• March 28, 2018 at 5:10 am

    Hey Alex,

    Thank you for the great summaries and insights into this weeks readings. I wanted to comment on your summary and interpretation of the Silvestri’s 2013 article. I completely agree with her view-point about these home return videos of soldiers makes it emotionally relatable to American audiences. While, these videos that usually portrays families and loved connects the audiences to the soldiers it also distances them from civilian population. These videos while emotionally appealing create a divide between army personnel and civilians by making the distinction between a “hero” and the ordinary civilian.

    Also, these glorified portrayals of the army personnel plays a major role in the shaping of public sentiment towards international war efforts and in a way overshadows larger issues that have direct and indirect impacts on the world. I recall Dr. Achter’s anecdote about how her niece was honored at a ice hockey for being a part of the army while still being in the reserves and not serving. I would not be surprised if that happens more often in order to keep up appearances and distract from the reality of war which to me is a very disturbing concept because it creates a cloud of misconceptions among the American public.

  • March 28, 2018 at 9:40 am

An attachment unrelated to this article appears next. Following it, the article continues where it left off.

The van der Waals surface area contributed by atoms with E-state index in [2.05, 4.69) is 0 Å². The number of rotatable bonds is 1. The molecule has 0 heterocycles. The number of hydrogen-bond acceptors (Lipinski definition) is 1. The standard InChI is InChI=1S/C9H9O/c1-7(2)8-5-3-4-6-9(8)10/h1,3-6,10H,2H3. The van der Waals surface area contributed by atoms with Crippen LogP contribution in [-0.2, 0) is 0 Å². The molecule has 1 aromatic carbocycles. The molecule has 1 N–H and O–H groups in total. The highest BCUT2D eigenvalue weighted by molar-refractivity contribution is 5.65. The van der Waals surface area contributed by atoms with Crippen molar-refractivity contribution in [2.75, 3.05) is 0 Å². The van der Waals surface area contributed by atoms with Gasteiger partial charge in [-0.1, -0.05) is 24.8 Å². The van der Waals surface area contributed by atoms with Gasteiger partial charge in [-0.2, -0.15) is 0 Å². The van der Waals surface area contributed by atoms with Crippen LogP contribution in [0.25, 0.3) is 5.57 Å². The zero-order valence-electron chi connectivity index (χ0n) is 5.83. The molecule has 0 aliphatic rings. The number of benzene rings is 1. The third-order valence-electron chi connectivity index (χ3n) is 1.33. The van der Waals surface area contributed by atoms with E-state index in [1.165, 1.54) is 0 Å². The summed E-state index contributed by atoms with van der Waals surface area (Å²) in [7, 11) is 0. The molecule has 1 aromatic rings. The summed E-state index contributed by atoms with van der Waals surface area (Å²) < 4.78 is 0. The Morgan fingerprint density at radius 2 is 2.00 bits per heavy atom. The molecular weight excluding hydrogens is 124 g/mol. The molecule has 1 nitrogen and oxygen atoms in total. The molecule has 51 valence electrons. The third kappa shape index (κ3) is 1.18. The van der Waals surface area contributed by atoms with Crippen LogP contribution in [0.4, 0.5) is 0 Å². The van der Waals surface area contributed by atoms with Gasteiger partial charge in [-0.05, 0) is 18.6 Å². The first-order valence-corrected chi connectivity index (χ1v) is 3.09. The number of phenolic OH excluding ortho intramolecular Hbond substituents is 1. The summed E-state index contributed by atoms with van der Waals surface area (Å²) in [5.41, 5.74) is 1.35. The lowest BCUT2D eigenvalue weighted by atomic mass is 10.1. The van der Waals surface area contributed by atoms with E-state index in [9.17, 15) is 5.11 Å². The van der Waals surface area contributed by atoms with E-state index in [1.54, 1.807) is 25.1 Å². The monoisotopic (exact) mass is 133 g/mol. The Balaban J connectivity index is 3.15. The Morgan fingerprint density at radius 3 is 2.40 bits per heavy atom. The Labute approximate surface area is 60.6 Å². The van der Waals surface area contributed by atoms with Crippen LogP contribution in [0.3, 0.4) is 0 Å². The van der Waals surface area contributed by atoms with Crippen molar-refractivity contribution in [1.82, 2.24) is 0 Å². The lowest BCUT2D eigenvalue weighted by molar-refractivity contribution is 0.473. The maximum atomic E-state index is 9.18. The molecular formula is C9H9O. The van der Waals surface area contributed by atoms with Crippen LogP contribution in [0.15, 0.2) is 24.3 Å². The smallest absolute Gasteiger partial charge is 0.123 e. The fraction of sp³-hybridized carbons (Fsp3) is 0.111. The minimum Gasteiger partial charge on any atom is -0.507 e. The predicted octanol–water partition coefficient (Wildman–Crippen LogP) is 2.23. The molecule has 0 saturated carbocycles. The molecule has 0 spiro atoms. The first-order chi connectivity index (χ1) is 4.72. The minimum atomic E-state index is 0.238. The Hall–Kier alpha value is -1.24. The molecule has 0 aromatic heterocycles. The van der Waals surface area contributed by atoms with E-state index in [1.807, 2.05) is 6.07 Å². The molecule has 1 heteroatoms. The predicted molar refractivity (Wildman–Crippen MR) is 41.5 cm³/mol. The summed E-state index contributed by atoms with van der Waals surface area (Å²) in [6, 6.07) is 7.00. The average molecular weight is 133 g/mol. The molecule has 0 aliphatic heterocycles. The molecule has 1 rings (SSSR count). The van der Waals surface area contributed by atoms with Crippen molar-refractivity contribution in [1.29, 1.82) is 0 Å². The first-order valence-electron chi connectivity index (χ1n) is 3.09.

Alex, thank you for your work on this week’s readings, you did a great job of summarizing and fleshing out the key concepts. I find the disparity between expectation and reality for soldiers returning home to be one of the more intriguing ideas from the readings of this week. While the readings each explored this disparity in various ways, I began thinking about how PTSD has complicated this disparity even further. Soldiers returning home from combat continue to be praised in the media while simultaneously face challenges everyday with simple interacts with other citizens. One of the biggest challenges they face is the mental and psychological adjustment of returning to civilian life after spending time in a combat zone when they were constantly evaluating the threats around them and had to always be on alert. After experiencing this, returning to the civilian life, especially in big cities, can be very challenging for soldiers. This is further complicated when considering the emphasis on masculinity in the conceptualization of the soldier. While there is an existing stigma on mental health in American society, with these soldiers it is no different. They are expected to be tough, and able to handle anything that comes their way. With PTSD or other mental health issues, these soldiers are struggling to keep their heads above water while adjusting to civilian life, but they often feel that they are unable to seek help, or admit they need help. In recent years there has been a push to raise awareness for PTSD and mental health in general which I believe will help these soldiers returning to life stateside. However, it is still easy to overlook the struggles they face due to the media’s hero-worship.